The military presence has also been rather shocking for us. We’ve tried to maintain a sense of humour about the ludicrousness of it all. Military guys in a training exercise, pushing high-tech gear swam laps around Ariose (seriously), being buzzed by aircraft, sailing through a firing range, passing by immense warship after warship, guys in fatigues on their gunned boats looking pretty serious about stocking up on ice. If we didn’t laugh at the incongruence with our peaceful meandering, we’re not sure how we would respond. Likely, we would be overcome by anger or by the hopeless of fabricated wars and the billions of dollars dedicated to the killing industry. What’s that quote about old men dreaming up wars for young men to die in? Anyways, this Ariose Note is mainly about the pleasures of the ICW, so we’ll share a little sample of military images, and then get back to the good stuff.
The lush greenery has felt like a salve, especially for Tim. We’re back in diverse forests, often, as we travel the waterway, with little distinction between land and water. From large, Spanish moss-draped live oaks to spectacular flowers, whether wandering through towns, or better yet, rowing Poco into the depths of a cyprus swamp, there’s been beauty all around. Here’s some samples:
The wildlife has also been a highlight on the ICW for us. Or should I say most of the wildlife has been. We’ve already shared our unfortunate encounter with crabs in the last Ariose Note – they, along with the mosquito and no-see-um encounters are most definitely not in this category. Here’s a photo sampling of some that we did take pleasure in.
The ICW, is first and foremost, a highway. More of the waterway is inhabited than not. Here’s a gallery showing some of those sides of its character:
Just hours before the end of the ICW, as we approached yet another bridge, and as per protocol, called the Great Bridge tender on the VHF to let him know were interested in passing through at the next scheduled opening. We expected that to be in a few minutes. “Copy that, Captain (see Fred, you’re not the only one who calls me Captain!). Next opening is at 1900 hours.” What? That was 7 hours’ wait. I paused for a moment, then realized it was a joke. I responded, “A bridge tender with a sense of humour. That’s a nice change. Ariose out. Standing by on one-three, ” and we began slowly circling behind the bridge. A short while later, the tender came back on to clarify that he was not joking. Great Bridge was no longer so great. It had been struck by lightening, so now only opened manually twice daily. The 7pm wouldn’t allow us enough time to get to Norfolk before dark, especially with likely delays at the lock just beyond the bridge. We well knew the stress of navigating Norfolk’s waters outside of daylight hours. Its confusing array of buoys, cranes, bridges, freighters, barges and whatnot all blinking lights in the dark, made all the more confusing against the backdrop of the city’s lights – we had done that last December, and had no desire to do so again. The 6am opening it would be.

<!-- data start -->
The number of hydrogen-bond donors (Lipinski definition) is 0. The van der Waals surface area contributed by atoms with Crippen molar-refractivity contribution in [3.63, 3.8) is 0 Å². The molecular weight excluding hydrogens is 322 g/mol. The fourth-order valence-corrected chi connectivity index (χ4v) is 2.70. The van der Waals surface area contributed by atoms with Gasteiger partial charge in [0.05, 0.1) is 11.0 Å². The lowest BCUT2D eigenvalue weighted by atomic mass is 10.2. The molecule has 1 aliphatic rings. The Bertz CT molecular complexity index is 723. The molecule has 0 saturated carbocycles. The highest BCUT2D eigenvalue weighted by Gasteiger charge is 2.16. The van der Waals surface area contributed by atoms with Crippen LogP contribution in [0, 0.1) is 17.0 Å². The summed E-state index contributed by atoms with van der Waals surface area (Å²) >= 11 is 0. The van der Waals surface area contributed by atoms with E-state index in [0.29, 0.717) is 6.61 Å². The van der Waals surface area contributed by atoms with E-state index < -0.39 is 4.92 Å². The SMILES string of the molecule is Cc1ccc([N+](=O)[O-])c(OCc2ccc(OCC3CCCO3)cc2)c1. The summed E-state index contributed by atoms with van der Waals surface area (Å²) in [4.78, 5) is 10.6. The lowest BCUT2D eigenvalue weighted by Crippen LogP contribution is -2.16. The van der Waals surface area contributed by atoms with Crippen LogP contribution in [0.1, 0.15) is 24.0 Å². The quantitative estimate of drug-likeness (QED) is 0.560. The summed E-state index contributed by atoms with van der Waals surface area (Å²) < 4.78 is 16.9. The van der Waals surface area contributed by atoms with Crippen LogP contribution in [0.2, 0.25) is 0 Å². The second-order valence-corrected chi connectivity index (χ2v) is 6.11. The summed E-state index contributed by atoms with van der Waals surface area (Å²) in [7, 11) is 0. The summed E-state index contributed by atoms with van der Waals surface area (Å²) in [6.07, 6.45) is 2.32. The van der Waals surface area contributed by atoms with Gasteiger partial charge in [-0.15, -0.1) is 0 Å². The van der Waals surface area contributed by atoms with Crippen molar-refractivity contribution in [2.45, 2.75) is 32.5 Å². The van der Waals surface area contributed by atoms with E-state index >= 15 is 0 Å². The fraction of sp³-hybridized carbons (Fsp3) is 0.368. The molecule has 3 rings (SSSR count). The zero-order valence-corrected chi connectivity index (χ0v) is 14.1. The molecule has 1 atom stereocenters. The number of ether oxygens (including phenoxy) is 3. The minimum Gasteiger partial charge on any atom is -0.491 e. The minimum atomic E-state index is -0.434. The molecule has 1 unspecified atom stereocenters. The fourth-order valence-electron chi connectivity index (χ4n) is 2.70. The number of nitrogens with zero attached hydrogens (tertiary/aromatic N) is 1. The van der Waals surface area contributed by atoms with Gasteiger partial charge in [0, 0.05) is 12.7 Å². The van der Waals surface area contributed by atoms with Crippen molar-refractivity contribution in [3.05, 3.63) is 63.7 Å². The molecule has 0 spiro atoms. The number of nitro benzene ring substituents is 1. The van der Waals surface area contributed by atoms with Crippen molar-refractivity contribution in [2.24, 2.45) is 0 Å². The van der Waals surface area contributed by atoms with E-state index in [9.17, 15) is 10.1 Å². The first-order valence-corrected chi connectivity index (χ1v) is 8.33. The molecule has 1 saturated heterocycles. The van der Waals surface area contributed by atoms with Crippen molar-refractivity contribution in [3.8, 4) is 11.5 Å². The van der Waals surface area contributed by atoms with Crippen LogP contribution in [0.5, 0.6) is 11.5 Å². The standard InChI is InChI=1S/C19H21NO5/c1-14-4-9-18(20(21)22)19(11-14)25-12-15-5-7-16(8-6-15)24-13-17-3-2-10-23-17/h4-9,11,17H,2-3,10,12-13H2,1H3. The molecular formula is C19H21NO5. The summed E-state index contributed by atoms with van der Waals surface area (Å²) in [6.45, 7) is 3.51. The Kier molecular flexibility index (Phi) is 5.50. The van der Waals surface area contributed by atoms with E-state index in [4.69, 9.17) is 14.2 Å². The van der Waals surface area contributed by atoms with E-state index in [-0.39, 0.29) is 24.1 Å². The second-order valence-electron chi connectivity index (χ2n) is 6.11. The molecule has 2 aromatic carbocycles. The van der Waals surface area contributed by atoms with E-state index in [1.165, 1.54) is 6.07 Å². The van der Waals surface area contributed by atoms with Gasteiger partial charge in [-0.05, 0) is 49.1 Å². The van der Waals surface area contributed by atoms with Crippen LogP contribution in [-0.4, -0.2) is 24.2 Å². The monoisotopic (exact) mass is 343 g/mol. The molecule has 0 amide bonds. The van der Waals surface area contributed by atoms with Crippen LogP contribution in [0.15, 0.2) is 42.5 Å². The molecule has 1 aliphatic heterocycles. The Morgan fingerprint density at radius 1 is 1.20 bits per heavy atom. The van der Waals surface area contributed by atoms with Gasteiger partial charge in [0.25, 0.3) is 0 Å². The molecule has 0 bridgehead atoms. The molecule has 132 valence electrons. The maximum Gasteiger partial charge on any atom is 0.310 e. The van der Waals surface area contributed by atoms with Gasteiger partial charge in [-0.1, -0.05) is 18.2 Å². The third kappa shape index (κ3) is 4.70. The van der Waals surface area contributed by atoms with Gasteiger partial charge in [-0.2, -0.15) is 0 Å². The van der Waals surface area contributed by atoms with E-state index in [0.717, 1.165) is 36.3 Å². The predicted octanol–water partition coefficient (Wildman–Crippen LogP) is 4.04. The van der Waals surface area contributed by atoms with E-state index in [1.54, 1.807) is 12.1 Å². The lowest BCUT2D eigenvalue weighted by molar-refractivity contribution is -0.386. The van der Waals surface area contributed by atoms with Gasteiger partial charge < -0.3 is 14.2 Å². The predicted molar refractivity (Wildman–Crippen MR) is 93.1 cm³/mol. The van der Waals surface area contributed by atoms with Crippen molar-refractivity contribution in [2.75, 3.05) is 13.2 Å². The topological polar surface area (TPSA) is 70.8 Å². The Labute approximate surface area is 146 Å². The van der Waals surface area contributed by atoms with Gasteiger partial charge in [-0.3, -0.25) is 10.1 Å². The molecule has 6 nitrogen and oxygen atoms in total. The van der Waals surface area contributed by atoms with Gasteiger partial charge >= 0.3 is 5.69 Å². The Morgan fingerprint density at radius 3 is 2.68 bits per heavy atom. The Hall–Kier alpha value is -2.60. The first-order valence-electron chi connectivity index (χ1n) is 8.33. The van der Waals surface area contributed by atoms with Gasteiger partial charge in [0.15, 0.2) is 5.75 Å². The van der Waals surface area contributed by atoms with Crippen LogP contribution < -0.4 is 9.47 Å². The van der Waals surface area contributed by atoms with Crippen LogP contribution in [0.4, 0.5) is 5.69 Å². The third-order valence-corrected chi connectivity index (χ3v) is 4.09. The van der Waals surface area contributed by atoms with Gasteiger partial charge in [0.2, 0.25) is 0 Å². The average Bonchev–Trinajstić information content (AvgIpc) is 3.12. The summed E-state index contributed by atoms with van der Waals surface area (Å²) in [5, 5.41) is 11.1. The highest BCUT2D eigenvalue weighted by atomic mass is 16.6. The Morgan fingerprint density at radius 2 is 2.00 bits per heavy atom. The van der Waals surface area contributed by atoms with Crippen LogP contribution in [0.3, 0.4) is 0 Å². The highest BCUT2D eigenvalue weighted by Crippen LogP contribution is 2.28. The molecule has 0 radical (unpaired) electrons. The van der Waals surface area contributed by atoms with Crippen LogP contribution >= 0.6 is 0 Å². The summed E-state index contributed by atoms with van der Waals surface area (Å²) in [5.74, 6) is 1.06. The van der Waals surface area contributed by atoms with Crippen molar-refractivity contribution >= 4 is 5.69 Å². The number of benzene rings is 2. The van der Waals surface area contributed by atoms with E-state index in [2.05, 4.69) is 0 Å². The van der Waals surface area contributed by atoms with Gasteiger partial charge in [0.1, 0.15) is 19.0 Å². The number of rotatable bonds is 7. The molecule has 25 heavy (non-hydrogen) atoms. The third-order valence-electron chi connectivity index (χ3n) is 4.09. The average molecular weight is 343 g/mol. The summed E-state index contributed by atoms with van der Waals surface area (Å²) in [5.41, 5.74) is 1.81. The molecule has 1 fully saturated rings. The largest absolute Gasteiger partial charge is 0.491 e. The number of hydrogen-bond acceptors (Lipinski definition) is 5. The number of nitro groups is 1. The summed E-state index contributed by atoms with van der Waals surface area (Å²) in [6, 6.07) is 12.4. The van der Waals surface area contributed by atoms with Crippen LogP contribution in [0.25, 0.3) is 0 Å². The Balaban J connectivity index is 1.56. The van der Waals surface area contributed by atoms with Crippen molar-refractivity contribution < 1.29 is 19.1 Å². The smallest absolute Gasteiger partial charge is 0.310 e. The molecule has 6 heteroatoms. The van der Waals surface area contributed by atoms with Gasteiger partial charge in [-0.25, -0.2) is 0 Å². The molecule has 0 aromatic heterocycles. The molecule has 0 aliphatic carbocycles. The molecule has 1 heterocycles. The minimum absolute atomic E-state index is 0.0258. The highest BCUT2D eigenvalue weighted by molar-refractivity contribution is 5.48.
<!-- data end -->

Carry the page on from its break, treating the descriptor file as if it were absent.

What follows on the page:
It was frustrating that this was our destination for the day, as we were just 10 miles or so from the official end of the ICW. That disappointment was more than made up for by having lots of interesting dockside chats with fellow cruisers from around the world. There’s camaraderie that comes with being trapped together.
Near 7pm, the radio crackled to life with dozens of recreational and commercial vessels communicating intentions trying to create order from what looked like was complete chaos. As the bridge opened, the show began. For 30 minutes, we watched the parade, the most entertaining of which was 4 tugboats pulling/pushing through the largest barge we had ever seen. We were glad we wouldn’t be sharing the lock ahead with that behemoth. If you’re interested, I tried to capture a panorama of the full vessel:
Then bright and early the next day – well more drizzly than bright – it was our turn to be a part of the 6am procession, a rather sleepier, slower moving version of the night before.
By noonish, we had navigated the industrial/military mayhem of the waters at the north end of the ICW, and were in Portsmouth, just across the Elizabeth River from Norfolk, pleasantly surprised to find space for us at the city-owned free docks.
So, our original aversion to retracing the ICW was all for naught. We appreciate having had this second, and much more pleasant exposure and look forward to Ariose taking us back this way again some day.